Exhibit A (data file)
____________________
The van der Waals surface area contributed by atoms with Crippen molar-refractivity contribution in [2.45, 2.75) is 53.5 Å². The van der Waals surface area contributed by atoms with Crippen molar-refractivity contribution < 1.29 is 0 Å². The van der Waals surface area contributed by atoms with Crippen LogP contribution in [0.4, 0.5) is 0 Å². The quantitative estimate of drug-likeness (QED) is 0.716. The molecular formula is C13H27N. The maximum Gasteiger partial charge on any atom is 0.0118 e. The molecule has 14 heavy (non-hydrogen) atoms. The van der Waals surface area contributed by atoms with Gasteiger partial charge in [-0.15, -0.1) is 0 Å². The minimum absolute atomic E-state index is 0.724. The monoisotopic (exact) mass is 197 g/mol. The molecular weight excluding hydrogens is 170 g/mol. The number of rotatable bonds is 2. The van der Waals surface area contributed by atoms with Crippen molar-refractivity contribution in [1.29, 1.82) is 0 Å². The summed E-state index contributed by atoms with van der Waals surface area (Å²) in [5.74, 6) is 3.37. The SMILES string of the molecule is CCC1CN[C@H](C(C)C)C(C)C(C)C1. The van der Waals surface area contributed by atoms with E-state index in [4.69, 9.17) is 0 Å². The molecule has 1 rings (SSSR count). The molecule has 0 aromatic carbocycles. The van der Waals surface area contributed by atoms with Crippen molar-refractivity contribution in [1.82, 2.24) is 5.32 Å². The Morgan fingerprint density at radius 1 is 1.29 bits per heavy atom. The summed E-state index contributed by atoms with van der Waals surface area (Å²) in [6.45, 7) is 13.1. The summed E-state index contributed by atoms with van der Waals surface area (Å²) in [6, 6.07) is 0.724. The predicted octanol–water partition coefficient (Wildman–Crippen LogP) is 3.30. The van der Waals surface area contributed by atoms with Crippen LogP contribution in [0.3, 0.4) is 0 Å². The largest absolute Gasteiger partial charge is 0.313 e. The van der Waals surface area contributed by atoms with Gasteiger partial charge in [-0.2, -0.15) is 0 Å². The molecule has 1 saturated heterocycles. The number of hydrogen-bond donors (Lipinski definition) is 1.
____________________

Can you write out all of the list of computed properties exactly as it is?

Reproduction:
The van der Waals surface area contributed by atoms with Crippen molar-refractivity contribution in [2.45, 2.75) is 53.5 Å². The van der Waals surface area contributed by atoms with Crippen molar-refractivity contribution < 1.29 is 0 Å². The van der Waals surface area contributed by atoms with Crippen LogP contribution in [0.4, 0.5) is 0 Å². The quantitative estimate of drug-likeness (QED) is 0.716. The molecular formula is C13H27N. The maximum Gasteiger partial charge on any atom is 0.0118 e. The molecule has 14 heavy (non-hydrogen) atoms. The van der Waals surface area contributed by atoms with Gasteiger partial charge in [-0.15, -0.1) is 0 Å². The minimum absolute atomic E-state index is 0.724. The monoisotopic (exact) mass is 197 g/mol. The molecular weight excluding hydrogens is 170 g/mol. The number of rotatable bonds is 2. The van der Waals surface area contributed by atoms with Crippen molar-refractivity contribution in [1.29, 1.82) is 0 Å². The summed E-state index contributed by atoms with van der Waals surface area (Å²) in [5.74, 6) is 3.37. The SMILES string of the molecule is CCC1CN[C@H](C(C)C)C(C)C(C)C1. The van der Waals surface area contributed by atoms with E-state index in [4.69, 9.17) is 0 Å². The molecule has 1 rings (SSSR count). The molecule has 0 aromatic carbocycles. The van der Waals surface area contributed by atoms with Crippen molar-refractivity contribution in [1.82, 2.24) is 5.32 Å². The Morgan fingerprint density at radius 1 is 1.29 bits per heavy atom. The summed E-state index contributed by atoms with van der Waals surface area (Å²) in [6.45, 7) is 13.1. The summed E-state index contributed by atoms with van der Waals surface area (Å²) in [6, 6.07) is 0.724. The predicted octanol–water partition coefficient (Wildman–Crippen LogP) is 3.30. The van der Waals surface area contributed by atoms with Crippen LogP contribution in [0.3, 0.4) is 0 Å². The largest absolute Gasteiger partial charge is 0.313 e. The van der Waals surface area contributed by atoms with Gasteiger partial charge in [-0.2, -0.15) is 0 Å². The molecule has 1 saturated heterocycles. The number of hydrogen-bond donors (Lipinski definition) is 1.